Another strategy you might employ is always raise to 3NT, especially if playing against “Joe” double adherents. And, yet another if you know me, Turner, Mcphee, Litvac (and an abundance of others) are at your table you can pass with 5/6 points, await our Joe double and punish us. So I guess the moral of the story is – know who you are playing against and their proclivities.

So baby – take off your shoes, your dress and everything else but leave your hat on and try the “Joe Cocker” (or in my case the”Turner”) double. It just might make your matchpoint play a lot more fun. BTW we finished third and for the record partner, I am not Johnny Matchpoint. I don’t recall the last time I played matchpoints but you helped make this time a real treat. But you can call me Joe anytime.

JMP  🙂





Jeff LehmanApril 26th, 2011 at 4:58 am

The passout seat penalty double of 2NT opening is an old chestnut. But I think there are particular hand types that I like to own before I engage that gambit. Best is a collection of intermediate type cards in the side suits. That way, the lead from partner won’t be too damaging: he might give away a trick leading into a tenace, but then your intermediate cards might get the trick back.

In the subject hand, for example, might partner not lead the SJ or the C2, each of which does not terribly disadvantage declarer? The play and defense on the hand will be complex, and declarer emerging with eight tricks does not seem too far-fetched. Give your hand some of those four nines that EW hold, however, and the contract’s chances of making are much diminished.

Danny KleinmanApril 26th, 2011 at 1:37 pm

The trouble with the quasi-automatic double after 2NT-pass-pass is that after your partner has seen you make it a couple of times it becomes a private understanding (he won’t start thinking “Now which suit does the double tell me to lead?” or the like). However, even when sprung on an unsuspecting partner, it destroys what would otherwise be a level playing field, as the opposing responder and opener who know your proclivities are poised to profit (as you know from your example of responder’s trap pass) but opponents who do not may be taken in, playing you for high cards that your partner has.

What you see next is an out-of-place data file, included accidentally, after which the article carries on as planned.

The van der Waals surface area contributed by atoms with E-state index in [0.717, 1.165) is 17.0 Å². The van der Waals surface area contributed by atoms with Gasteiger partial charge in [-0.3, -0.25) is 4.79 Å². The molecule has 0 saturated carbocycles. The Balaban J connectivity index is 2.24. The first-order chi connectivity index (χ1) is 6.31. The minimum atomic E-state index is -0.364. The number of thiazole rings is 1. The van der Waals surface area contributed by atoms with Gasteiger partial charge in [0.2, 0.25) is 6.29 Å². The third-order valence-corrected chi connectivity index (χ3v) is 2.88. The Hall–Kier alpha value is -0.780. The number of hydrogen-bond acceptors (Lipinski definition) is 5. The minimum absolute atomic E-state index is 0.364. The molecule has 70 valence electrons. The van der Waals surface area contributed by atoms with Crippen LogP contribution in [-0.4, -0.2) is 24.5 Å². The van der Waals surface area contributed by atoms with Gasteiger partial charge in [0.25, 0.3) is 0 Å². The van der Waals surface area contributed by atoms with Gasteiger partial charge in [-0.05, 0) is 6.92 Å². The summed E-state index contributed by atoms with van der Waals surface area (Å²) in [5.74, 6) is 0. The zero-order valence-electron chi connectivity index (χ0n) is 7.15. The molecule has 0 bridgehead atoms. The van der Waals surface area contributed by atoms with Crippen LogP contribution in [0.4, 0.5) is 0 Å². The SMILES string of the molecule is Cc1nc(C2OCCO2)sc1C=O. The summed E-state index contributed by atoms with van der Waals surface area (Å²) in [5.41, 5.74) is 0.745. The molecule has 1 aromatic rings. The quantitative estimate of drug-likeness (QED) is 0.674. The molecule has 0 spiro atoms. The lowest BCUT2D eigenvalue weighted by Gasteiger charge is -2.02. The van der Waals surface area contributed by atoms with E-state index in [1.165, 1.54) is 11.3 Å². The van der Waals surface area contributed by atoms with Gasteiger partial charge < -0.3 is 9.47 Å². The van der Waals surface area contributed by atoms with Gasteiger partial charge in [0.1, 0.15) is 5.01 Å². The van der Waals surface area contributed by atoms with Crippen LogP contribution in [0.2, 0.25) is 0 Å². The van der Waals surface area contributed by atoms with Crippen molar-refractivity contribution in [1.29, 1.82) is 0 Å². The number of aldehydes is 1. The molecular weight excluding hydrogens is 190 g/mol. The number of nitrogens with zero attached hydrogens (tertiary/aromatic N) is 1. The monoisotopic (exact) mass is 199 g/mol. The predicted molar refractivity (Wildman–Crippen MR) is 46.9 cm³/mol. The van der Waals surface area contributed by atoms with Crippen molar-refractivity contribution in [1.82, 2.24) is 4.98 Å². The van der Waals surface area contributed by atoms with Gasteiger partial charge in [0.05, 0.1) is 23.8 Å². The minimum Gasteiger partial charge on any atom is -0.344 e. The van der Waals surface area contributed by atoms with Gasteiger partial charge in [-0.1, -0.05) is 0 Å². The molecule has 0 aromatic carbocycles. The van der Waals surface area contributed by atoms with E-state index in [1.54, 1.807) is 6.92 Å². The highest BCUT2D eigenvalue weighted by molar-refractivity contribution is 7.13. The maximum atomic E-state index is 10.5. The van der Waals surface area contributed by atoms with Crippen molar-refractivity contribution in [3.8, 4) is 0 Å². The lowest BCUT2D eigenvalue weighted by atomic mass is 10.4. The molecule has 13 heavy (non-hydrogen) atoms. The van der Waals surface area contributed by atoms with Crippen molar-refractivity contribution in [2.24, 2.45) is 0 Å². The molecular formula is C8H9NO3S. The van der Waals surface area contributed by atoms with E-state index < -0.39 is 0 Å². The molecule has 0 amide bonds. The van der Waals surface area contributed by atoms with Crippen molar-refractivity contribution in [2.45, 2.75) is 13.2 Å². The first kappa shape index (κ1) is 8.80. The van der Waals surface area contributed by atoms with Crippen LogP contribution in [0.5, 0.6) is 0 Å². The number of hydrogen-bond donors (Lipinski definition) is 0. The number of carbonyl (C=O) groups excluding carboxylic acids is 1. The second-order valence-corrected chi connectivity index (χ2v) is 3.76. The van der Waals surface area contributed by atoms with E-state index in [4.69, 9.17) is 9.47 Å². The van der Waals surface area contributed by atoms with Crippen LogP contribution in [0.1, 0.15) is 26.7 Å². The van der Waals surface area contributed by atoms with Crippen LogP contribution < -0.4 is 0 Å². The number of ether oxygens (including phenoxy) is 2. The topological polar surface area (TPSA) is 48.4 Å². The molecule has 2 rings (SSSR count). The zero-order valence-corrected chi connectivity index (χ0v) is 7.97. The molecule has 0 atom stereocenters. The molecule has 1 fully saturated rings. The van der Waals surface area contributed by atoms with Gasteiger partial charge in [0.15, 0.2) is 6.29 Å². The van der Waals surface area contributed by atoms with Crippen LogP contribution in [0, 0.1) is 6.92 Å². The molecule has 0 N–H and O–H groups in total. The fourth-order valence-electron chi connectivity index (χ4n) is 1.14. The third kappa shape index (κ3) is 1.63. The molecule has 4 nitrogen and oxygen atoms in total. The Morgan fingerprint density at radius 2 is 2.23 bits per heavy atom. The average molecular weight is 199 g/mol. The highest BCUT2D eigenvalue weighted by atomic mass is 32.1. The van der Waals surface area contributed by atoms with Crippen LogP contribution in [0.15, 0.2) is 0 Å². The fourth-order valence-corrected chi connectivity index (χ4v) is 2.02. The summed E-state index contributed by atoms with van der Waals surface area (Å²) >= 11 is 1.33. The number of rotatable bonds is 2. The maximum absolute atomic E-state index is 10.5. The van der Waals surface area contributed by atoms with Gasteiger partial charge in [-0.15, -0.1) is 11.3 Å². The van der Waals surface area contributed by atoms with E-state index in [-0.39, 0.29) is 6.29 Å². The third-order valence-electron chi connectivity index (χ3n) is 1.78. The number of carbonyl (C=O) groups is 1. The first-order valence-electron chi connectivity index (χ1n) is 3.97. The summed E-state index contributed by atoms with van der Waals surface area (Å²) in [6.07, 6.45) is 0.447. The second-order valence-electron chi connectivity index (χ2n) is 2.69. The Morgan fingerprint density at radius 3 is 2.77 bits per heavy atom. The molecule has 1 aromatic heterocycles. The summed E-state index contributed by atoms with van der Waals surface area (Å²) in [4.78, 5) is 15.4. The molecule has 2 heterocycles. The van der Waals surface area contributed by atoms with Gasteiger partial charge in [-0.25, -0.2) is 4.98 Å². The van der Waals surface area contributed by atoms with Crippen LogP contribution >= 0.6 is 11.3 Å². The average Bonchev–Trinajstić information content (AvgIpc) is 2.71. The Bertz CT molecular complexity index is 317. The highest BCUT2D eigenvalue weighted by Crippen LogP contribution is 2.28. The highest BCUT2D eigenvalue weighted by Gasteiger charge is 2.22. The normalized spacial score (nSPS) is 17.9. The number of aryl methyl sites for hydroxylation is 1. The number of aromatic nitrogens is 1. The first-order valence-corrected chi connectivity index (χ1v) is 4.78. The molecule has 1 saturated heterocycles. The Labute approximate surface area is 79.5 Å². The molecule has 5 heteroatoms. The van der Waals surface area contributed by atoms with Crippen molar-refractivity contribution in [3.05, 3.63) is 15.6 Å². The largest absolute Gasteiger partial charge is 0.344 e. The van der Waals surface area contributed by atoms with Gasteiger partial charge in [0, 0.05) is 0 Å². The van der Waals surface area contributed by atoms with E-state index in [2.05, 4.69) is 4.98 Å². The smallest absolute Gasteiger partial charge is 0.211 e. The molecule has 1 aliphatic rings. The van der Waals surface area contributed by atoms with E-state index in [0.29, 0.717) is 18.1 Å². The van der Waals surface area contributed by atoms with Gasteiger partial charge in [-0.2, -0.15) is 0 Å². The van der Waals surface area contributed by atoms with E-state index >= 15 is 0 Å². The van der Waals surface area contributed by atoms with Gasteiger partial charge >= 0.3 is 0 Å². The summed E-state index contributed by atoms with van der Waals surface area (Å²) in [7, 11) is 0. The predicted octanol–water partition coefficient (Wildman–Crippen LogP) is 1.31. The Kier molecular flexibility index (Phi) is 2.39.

Cam FrenchApril 26th, 2011 at 11:19 pm


To be clear, I had never done this before and thus certainly had no partnership understanding.

I had not even played with this partner in the last 10 years. But I see your point.

That is why I suggested players might do the (3nt) auto-raise, irrespective of values.

Jeff Lehman called it “old chestnut” and you call it a partnership understanding. Well if it is “old chestnut” to some, and of course it is – it can hardly be an unlawful partenrship understanding, especially considering the lack of partnership agreement.

I suspect most seasoned players share the “old chestut” agreement and thus – there is a public agreement, hardly a private one that this auction forces an “automatic’ double.

I also suspect the opponents in this case were not privy to that concept.

I noted my partner’s comment – “Johnny Matchpoint” and I think that was not lost upon the audience. But you are right, we need clear deliniations of the rules of engagement.


John Howard GibsonApril 27th, 2011 at 3:05 pm

HBJ : I enjoyed this blog immensely.

Cam FrenchApril 29th, 2011 at 2:53 am

No matter what you think of the premise – you HAVE to love the tune. It is so sexy – something our game could use.

You give me reason to live! And leave your hat on……..